The Four States NPR News Source
Play Live Radio
Next Up:
0:00
0:00
0:00 0:00
Available On Air Stations
KRPS 89.9 FM is operating at approximately 30% power due to transmitter issues. We are working to restore full 100,000-watt power at the site. The signal is clear within a 30-mile radius of Pittsburg, including Joplin, Parsons, and Fort Scott. Streaming continues regardless of transmitter issues. Download our app, ask your smart speaker to play 'NPR' and select 'KRPS' or stream us from this website.

Israel's neighbors call for calm in the conflict, protestors take to the streets

AYESHA RASCOE, HOST:

The Hamas military commander behind one of the worst attacks on Israel in decades has called for a regional war in the hopes that sympathetic nations would join him. But reaction from nearby states has been mixed. Protests in Yemen and Turkey broke out in support of the Palestinians, but there are also calls for an end to the violence. NPR's Peter Kenyon has been looking at reactions from around the region and joins us now. Welcome to the program.

PETER KENYON, BYLINE: Hi, Ayesha.

RASCOE: So what kind of reactions are you seeing so far?

KENYON: Well, in addition to those protests you mentioned, there has been a theme of calm - being pleas for calm and protecting civilian lives. A typical reaction came from Saudi Arabia and the UAE. The Saudi foreign ministry called for an immediate halt to the escalation of the conflict. The foreign minister spoke with Secretary of State Antony Blinken - called on all sides to respect international humanitarian law. Now, the Saudi reaction is significant in part because the kingdom has been talking with the White House about a possible move to establish diplomatic relations with Israel. That would be a massive geopolitical shift in the region. It has drawn praise in many quarters, but condemnation in others - notably in Iran.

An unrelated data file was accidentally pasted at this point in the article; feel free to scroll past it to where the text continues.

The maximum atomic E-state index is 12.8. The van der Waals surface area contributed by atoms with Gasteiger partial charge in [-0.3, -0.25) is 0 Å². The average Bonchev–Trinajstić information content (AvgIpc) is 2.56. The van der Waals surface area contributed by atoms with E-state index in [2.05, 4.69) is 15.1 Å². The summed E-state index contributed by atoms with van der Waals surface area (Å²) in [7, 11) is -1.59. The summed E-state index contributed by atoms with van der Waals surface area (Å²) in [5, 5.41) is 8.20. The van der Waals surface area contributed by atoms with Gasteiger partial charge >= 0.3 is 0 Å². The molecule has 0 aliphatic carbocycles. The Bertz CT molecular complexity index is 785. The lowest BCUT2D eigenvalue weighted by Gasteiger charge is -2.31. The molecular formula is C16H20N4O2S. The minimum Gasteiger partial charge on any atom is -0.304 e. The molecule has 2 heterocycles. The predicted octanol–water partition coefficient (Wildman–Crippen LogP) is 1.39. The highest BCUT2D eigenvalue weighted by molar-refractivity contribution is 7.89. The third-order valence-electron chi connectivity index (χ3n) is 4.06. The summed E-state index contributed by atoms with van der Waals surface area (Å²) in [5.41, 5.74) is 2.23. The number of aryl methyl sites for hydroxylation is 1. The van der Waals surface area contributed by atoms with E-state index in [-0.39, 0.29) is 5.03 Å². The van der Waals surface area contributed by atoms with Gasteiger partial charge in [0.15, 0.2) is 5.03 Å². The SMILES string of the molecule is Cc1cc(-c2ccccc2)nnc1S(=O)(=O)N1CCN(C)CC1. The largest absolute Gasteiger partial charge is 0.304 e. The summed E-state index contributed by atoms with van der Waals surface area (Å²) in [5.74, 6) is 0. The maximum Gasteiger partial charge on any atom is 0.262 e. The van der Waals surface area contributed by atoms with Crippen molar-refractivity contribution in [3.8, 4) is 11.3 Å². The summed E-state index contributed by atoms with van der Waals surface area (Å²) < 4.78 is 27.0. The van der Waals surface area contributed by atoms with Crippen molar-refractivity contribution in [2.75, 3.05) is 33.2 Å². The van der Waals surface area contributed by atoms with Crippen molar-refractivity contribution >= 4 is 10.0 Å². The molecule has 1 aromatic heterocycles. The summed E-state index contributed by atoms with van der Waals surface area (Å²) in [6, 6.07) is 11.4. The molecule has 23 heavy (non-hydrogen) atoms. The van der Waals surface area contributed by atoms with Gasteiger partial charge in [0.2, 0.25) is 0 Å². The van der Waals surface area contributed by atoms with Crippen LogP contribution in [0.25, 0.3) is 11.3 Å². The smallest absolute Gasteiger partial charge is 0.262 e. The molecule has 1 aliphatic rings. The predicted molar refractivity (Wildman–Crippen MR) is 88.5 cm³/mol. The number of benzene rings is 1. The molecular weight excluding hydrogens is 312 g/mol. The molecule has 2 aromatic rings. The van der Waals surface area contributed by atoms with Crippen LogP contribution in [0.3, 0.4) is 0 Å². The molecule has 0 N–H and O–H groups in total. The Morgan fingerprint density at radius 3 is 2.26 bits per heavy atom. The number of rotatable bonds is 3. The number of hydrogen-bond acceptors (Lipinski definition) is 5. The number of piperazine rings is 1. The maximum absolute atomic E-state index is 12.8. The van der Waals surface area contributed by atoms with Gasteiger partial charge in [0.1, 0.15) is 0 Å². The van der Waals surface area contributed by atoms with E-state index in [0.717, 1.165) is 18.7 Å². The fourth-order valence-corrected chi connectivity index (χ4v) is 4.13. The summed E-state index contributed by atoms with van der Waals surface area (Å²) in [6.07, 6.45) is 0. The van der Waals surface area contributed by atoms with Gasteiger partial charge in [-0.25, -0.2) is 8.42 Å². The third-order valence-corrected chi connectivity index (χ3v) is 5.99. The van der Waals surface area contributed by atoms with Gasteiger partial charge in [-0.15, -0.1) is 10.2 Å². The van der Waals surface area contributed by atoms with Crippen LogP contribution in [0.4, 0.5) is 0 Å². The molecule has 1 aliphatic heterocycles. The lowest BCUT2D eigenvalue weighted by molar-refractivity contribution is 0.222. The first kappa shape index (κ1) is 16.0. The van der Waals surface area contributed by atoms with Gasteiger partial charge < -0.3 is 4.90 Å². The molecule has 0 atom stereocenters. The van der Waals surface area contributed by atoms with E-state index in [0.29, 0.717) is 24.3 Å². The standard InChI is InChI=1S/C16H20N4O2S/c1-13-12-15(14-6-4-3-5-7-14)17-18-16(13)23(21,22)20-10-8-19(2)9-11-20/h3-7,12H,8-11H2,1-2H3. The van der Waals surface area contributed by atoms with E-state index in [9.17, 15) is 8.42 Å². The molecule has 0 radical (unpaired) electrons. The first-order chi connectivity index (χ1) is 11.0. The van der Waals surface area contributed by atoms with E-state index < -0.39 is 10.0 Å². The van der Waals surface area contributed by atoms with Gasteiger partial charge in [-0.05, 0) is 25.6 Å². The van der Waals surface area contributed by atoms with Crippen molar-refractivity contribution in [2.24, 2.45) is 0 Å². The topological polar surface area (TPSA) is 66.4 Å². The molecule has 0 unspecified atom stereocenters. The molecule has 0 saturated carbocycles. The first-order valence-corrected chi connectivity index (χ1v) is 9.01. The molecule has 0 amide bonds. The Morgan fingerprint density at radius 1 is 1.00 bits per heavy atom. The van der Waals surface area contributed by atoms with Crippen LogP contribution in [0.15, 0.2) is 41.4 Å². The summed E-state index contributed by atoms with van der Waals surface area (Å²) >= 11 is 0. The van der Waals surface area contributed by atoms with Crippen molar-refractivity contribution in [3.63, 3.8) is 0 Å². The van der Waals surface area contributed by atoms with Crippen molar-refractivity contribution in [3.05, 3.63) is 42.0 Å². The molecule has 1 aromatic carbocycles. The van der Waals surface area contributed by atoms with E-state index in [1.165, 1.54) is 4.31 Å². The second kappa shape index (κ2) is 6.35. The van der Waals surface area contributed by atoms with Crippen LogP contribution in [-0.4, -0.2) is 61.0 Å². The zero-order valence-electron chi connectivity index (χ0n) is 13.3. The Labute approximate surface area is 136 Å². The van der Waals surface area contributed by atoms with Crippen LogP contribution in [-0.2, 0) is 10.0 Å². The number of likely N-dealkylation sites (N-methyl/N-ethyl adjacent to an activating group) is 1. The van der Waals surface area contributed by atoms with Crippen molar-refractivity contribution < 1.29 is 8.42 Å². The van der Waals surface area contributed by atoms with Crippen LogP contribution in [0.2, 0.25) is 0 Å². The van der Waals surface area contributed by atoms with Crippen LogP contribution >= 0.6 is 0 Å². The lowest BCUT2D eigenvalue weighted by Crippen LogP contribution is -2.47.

RASCOE: And has there been any reaction to this attack from Iran?

KENYON: Yes. Iran's foreign ministry spokesman called the attack, quote, "a spontaneous move by the resistance groups and the oppressed Palestinian people in defense of" what he called their "undeniable rights." The Iranian spokesman pointed to Israeli visits to Islamic holy sites, notably the Al-Aqsa Mosque in Jerusalem, by groups that he called, quote, "extremist and racist Zionists." Now, both Israelis and Palestinians consider that site sacred, and Israelis say they have every right to visit.

Now, when it comes to Iran, many have condemned Tehran's support for terrorist groups. And some commentators are describing this Hamas attack as being carried out by Iran-backed terrorists. And as I mentioned, this all took place against the backdrop of a potential rapprochement between Saudi Arabia and Israel. Now, Iranian media in recent months have been filled with articles condemning such a move and warning that it could thrust the region into chaos. Supporters of the move, on the other hand, contend that one of its positive effects would be to further isolate Iran from the international community.

RASCOE: What other reactions are you seeing?

KENYON: Well, King Abdullah II of Jordan spoke with President Joe Biden, and he called for stronger international efforts to stop the violence from escalating. At the Al-Azhar Mosque in Cairo, there was a different approach. It voiced solidarity with the Palestinians and was critical of what it called double standards by the international community when it comes to the Israeli-Palestinian conflict. And for Lebanon, for its part, launched an attack across Israel's northern border. Now, others echoed Turkish President Recep Tayyip Erdogan, though. He said, quote, "we call for restraint from all parties," adding that they must refrain from aggressive acts.

Now, from beyond the region, of course, President Joe Biden has promised to make sure Israel has what it needs to defend itself. And China, deeply influential in the region, said it is concerned over the escalation of tensions and violence, adding that it shows once again that the standstill of the peace process cannot last.

RASCOE: That's NPR's Peter Kenyon in Istanbul. Thank you so much for joining us.

KENYON: Thanks, Ayesha. Transcript provided by NPR, Copyright NPR.

NPR transcripts are created on a rush deadline by an NPR contractor. This text may not be in its final form and may be updated or revised in the future. Accuracy and availability may vary. The authoritative record of NPR’s programming is the audio record.

Ayesha Rascoe
Ayesha Rascoe is the host of Weekend Edition Sunday and the Saturday episodes of Up First. As host of the morning news magazine, she interviews news makers, entertainers, politicians and more about the stories that everyone is talking about or that everyone should be talking about.
Peter Kenyon
Peter Kenyon is NPR's international correspondent based in Istanbul, Turkey.